Sara Bizarro, member of BIEN and of USBIG and a research fellow at CEPS, talks about different approaches to Universal Basic Income in the US and in Europe in the full interview she gave for the documentary “UBI, our right to live“.
Born in Portugal but now living in the US, Sara Bizarro believes that the Basic Income is surprisingly growing. According to her, in the United States the subject appears more frequently in the media as important politicians like Hillary Clinton and Barack Obama have talked about it. In Portugal, on the other hand, the only party defending it is People Nature and Animals (PAN), but others are acknowledging that this is something that should be debated.
The approach also depends on cultural nuances. As North American society traditionally gives a lot of value to work – your status depends on what you do for a living – Basic Income is seen as a way for people to find a job that they think is meaningful to them. Its anti paternalism is also a point in its favor. As Americans are mostly against intervening in individual behavior, they would grant money to people so they can decide what to do with it. In Europe it’s different, there is more of a social consciousness in which the idea is to find the best conditions in which to work.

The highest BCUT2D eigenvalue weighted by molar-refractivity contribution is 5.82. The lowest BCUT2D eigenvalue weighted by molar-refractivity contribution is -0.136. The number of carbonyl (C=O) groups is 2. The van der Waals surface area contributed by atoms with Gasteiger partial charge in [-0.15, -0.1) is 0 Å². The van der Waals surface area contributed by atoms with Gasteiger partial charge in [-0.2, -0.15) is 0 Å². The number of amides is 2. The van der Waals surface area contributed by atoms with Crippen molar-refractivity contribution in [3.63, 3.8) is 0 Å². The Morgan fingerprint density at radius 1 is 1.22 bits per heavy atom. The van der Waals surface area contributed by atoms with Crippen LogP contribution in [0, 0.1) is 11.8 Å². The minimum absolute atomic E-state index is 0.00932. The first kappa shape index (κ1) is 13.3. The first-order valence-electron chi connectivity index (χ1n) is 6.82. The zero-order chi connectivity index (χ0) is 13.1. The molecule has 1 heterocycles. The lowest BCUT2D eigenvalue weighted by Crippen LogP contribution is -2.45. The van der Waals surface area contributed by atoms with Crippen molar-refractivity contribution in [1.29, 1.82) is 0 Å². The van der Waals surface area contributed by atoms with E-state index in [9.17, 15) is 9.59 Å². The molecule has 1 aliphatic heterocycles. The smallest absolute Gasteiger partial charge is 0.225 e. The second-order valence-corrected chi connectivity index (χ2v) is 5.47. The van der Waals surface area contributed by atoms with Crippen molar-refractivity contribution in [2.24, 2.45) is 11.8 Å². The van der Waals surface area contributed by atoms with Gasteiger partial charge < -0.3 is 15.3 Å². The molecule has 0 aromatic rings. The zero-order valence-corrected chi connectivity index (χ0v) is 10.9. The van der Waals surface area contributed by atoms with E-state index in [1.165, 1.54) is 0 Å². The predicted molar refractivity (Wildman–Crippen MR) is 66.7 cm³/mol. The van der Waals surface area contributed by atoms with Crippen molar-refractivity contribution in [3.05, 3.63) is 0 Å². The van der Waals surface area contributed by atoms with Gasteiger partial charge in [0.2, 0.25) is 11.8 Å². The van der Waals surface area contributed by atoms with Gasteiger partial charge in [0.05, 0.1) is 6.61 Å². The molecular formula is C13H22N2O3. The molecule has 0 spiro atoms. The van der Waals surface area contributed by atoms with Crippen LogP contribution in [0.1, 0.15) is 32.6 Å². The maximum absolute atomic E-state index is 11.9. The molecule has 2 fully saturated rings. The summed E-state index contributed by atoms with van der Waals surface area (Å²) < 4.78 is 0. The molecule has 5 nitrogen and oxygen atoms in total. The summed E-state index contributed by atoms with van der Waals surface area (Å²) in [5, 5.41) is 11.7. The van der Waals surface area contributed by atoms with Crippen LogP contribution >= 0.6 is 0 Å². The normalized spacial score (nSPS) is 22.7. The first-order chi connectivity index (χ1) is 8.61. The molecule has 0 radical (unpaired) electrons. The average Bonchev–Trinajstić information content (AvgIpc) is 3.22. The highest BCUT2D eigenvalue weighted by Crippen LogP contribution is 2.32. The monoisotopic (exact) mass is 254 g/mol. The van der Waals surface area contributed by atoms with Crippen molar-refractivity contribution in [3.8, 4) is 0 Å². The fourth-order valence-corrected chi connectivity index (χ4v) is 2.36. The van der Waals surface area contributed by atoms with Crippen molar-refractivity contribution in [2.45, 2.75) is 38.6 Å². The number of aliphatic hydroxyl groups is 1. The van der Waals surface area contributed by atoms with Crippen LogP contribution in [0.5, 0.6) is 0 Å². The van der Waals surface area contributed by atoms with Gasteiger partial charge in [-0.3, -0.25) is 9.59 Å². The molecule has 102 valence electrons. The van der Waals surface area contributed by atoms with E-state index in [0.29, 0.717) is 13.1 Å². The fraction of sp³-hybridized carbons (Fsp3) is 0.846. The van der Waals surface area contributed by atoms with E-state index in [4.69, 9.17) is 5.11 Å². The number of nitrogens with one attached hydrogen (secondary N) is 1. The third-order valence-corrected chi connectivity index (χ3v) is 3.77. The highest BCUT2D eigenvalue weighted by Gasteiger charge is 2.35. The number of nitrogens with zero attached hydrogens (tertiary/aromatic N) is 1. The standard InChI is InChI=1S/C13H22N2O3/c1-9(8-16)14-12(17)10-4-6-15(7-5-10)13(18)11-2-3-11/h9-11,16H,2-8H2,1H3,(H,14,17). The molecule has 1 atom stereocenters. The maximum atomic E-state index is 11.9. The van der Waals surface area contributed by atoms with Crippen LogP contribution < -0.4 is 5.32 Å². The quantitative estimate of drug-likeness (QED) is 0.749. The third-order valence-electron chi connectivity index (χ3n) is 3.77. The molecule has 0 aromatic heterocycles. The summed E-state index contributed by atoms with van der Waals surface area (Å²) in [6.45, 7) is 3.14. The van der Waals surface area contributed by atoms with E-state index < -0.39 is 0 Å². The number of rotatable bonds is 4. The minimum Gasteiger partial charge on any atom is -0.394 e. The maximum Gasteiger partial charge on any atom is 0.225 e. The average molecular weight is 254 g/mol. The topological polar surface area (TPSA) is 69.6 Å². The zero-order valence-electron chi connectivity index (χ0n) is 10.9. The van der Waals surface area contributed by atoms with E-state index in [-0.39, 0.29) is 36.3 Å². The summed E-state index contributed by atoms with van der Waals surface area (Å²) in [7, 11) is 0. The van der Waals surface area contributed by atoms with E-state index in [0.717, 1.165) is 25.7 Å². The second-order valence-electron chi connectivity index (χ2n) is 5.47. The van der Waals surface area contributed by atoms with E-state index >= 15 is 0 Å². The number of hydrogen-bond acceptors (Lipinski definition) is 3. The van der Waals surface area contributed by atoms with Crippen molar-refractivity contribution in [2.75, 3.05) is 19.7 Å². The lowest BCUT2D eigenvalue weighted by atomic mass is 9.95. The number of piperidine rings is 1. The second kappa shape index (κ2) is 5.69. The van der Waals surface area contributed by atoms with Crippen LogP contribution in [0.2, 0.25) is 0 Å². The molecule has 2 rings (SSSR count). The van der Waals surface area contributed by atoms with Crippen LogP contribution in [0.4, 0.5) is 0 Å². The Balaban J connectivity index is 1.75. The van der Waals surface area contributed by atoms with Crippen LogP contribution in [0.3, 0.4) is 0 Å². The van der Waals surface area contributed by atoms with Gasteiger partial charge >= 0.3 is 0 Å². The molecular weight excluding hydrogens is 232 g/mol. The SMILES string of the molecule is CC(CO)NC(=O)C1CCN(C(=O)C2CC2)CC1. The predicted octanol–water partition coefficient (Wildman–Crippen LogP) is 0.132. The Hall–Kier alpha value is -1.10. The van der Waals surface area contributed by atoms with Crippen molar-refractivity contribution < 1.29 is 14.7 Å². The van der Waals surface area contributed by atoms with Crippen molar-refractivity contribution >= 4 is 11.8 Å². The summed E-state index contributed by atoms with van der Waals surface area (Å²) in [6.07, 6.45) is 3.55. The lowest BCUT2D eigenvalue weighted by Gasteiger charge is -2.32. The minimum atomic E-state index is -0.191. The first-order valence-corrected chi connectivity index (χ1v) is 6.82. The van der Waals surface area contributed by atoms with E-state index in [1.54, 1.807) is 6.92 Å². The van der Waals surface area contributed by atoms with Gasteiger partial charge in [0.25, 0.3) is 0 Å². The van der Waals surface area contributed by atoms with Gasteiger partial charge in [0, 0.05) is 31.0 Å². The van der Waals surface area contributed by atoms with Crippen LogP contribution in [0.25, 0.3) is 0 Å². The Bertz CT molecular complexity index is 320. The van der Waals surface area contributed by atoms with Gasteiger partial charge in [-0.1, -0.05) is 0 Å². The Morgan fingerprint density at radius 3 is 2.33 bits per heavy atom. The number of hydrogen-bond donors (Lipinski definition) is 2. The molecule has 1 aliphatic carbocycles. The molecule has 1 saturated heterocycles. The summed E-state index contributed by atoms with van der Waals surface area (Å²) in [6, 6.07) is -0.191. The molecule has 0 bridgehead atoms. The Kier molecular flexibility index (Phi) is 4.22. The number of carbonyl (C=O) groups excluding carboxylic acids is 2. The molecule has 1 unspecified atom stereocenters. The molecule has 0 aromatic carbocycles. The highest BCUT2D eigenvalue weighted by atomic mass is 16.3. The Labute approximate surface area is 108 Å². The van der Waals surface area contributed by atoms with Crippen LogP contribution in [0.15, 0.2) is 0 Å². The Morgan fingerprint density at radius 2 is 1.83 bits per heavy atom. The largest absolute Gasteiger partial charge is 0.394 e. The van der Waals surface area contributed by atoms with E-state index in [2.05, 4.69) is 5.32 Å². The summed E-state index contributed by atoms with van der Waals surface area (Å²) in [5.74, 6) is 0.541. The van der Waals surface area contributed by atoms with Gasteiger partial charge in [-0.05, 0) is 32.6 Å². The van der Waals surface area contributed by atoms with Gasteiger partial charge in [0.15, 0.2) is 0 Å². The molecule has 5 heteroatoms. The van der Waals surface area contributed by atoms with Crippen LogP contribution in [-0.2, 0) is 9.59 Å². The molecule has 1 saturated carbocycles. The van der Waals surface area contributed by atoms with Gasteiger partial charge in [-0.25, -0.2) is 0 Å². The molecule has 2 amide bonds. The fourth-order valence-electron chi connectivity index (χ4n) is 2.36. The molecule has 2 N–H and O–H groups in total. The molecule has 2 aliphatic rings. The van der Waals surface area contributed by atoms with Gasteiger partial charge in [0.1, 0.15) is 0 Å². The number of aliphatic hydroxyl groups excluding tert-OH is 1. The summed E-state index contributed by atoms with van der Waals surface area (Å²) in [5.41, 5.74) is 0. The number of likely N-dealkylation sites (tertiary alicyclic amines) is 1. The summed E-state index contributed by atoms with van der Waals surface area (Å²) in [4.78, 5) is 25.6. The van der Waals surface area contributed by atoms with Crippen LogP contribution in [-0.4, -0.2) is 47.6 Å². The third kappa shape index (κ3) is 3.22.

Either way, there is a tendency towards accepting the Basic Income which could allow more people to make plans for their lives, as it’s very difficult to think about the future when you don’t have a basic income security.